ALBUQUERQUE, N.M. (KRQE) – Albuquerque students are getting hands-on in their classrooms, thanks to money from the community. The project is part of the district’s new initiative: the APS 180 Challenge.
Teachers sometimes struggle with creating new, interactive projects on limited budgets. Albuquerque Public Schools is working to change that, launching community fundraising to cover the costs of making these projects possible.
“The 180 Challenge was our first time to launch here at APS. It was just kind of one of those brainstorm ideas that came about on like a Thursday morning,” said Shannon Barnhill, Executive Director of the APS Education Foundation. “We just accomplished 180 days of school and it was a good school year. Why not celebrate that by giving an opportunity to the community to support our teachers for their next school year.”
The money raised through the 180 Challenge is then broken down into grants for teachers and departments to use on these innovative projects. APS just finished taking applications for these grants and are reviewing 107 different projects. They say these can range from ways to get students reading to hands-on STEM or STEAM labs to teach things like science and math.
“Some of them that are really amazing are always when they apply for STEM labs,” said Barnhill. “It’s an opportunity for students to go into a lab that is kind of hands-on. They’re kind of set up a bit like mini Explora museums.”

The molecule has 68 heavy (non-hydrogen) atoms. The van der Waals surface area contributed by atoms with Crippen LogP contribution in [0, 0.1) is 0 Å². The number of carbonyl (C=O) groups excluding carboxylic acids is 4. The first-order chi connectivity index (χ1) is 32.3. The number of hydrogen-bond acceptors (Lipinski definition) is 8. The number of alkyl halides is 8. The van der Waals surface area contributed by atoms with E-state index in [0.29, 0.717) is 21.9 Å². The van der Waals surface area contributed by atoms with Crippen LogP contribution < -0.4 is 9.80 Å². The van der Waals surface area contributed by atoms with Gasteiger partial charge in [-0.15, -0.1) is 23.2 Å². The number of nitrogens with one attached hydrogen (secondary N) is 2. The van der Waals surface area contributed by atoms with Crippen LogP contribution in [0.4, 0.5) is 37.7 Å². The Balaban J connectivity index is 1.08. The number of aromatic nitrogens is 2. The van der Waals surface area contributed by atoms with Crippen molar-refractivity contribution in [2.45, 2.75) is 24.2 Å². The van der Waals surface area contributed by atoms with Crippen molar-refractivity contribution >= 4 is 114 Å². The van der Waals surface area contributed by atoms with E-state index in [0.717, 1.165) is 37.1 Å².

She says it’s inspiring to see the innovation of educators and how they make it work for their students.
“Those are the things that really make us excited because they’re innovative but yet gives the teachers a chance to educate the students without the traditional budget to spend on those opportunities,” said Barnhill.
In just one week, APS raised around $3,800 to fund new classroom projects for the school year. They plan to bring the project back next summer after the 2019-20 school year.
“180 Challenge was so successful, we look forward to doing it again after this 180 days of school is completed and we just look forward to evolving and making it bigger and better and the impact just growing so our students really succeed,” said Barnhill. “We are so grateful for our community who completely embraces these things such as the 180 Challenge when we bring that to them and they actually look at it and say, ‘yes, I want to be a part of this,’ and, ‘yes, I want to provide an opportunity for our students to be engaged.'”
The district hopes to get at least 180 donors in their next challenge to go with those 180 days of school. The next challenge will likely launch in June 2020. In the meantime, those who wish to donate to classroom projects can do so online through the APS Education Foundation.